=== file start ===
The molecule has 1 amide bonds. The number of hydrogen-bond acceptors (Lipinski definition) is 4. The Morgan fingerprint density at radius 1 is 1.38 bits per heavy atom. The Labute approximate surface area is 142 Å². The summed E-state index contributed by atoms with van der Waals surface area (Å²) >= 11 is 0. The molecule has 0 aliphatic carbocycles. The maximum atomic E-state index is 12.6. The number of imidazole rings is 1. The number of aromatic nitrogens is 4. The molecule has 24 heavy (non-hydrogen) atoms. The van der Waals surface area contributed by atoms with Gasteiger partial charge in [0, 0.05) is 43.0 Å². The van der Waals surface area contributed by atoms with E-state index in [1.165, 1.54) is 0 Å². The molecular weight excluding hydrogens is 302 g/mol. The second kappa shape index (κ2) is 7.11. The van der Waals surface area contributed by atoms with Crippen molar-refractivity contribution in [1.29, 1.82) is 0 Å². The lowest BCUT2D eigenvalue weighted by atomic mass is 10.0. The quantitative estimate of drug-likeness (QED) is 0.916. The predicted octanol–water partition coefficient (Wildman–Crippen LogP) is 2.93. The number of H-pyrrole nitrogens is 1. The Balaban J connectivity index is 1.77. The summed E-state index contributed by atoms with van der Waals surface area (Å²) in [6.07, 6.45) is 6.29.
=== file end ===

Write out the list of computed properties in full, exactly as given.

The molecule has 1 amide bonds. The number of hydrogen-bond acceptors (Lipinski definition) is 4. The Morgan fingerprint density at radius 1 is 1.38 bits per heavy atom. The Labute approximate surface area is 142 Å². The summed E-state index contributed by atoms with van der Waals surface area (Å²) >= 11 is 0. The molecule has 0 aliphatic carbocycles. The maximum atomic E-state index is 12.6. The number of imidazole rings is 1. The number of aromatic nitrogens is 4. The molecule has 24 heavy (non-hydrogen) atoms. The van der Waals surface area contributed by atoms with Gasteiger partial charge in [0, 0.05) is 43.0 Å². The van der Waals surface area contributed by atoms with E-state index in [1.165, 1.54) is 0 Å². The molecular weight excluding hydrogens is 302 g/mol. The second kappa shape index (κ2) is 7.11. The van der Waals surface area contributed by atoms with Crippen molar-refractivity contribution in [1.29, 1.82) is 0 Å². The lowest BCUT2D eigenvalue weighted by atomic mass is 10.0. The quantitative estimate of drug-likeness (QED) is 0.916. The predicted octanol–water partition coefficient (Wildman–Crippen LogP) is 2.93. The number of H-pyrrole nitrogens is 1. The Balaban J connectivity index is 1.77. The summed E-state index contributed by atoms with van der Waals surface area (Å²) in [6.07, 6.45) is 6.29.